How do dolphins communicate in noisy waters?

How do dolphins communicate in noisy waters?

How Do Dolphins Communicate In Noisy Waters? When their water environment becomes noisy, dolphins put in extra effort, raising their voices in order...

Washington: When their water environment becomes noisy, dolphins put in extra effort, raising their voices in order to communicate.

The findings are of a new research by scientists at NOAA Fisheries' Northwest Fisheries Science Center and the University of California Santa Cruz, that for the first time measures the biological costs to marine mammals of trying to communicate over the sounds of ship traffic or other sources.

Lead author Marla Holt said that if they're repeatedly exposed to a lot of noise, the repeated effort to call louder or longer or more often, that was where the impacts could become more significant.

The report also noted that ship noise can interfere with the echolocation the whales use to locate and hunt for food. The new findings suggest that consistently noisy surroundings could take a toll on marine mammals that rely on calls for basic life functions such as communication and foraging.

The research examined the energy expenditures of trained captive dolphins at UC Santa Cruz as stand-ins for killer whales, since the species produce sound in similar ways. The dolphins were trained to whistle softly as they might in quiet conditions and more loudly as they would in situations with greater background noise. Plastic hoods over the dolphins measured their oxygen consumption as a gauge of how much energy they expended in producing the whistles of different volumes.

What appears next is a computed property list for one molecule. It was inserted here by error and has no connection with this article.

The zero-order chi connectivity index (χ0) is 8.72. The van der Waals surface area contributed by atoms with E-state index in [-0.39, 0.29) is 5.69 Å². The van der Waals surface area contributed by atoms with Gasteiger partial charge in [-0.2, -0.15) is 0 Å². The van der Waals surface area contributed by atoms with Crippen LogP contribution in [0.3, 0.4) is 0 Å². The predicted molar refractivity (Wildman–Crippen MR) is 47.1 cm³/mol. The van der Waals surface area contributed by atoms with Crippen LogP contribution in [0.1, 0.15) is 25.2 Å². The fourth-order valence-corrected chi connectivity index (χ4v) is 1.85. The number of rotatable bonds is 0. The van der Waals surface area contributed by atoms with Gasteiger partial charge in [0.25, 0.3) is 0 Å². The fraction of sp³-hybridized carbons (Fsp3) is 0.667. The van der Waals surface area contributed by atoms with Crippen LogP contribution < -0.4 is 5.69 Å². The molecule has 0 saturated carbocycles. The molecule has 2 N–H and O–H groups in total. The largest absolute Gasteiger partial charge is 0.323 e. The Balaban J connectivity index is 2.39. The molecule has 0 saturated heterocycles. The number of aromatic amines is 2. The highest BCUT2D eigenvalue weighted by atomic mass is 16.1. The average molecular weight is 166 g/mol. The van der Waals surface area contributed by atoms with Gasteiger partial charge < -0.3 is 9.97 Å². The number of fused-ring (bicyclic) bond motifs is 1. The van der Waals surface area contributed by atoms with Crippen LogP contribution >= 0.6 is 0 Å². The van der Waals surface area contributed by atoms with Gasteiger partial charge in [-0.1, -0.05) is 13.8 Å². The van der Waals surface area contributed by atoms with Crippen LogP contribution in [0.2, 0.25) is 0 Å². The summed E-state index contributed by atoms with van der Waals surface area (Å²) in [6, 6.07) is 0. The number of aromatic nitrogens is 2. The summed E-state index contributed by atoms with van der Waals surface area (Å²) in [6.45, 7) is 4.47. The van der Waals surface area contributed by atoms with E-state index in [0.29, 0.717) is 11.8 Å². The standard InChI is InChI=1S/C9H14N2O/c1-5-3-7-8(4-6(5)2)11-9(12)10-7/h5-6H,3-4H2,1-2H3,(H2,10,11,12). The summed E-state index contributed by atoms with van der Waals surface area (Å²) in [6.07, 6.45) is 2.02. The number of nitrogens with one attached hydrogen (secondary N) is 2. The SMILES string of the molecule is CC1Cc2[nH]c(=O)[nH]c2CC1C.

The study found that the dolphins consumed about 80 percent more oxygen when whistling at the highest vocal energy levels than they did at rest. Dolphins have been found to whistle at higher repetition rates when boats are approaching, a behavior that is predicted to expended more energy based on the study's results. The results are consistent with other similar studies on birds and humans that also found similar increases in oxygen consumption associated with longer, more frequent and louder calls.

The paper is published in the Journal of Experimental Biology.

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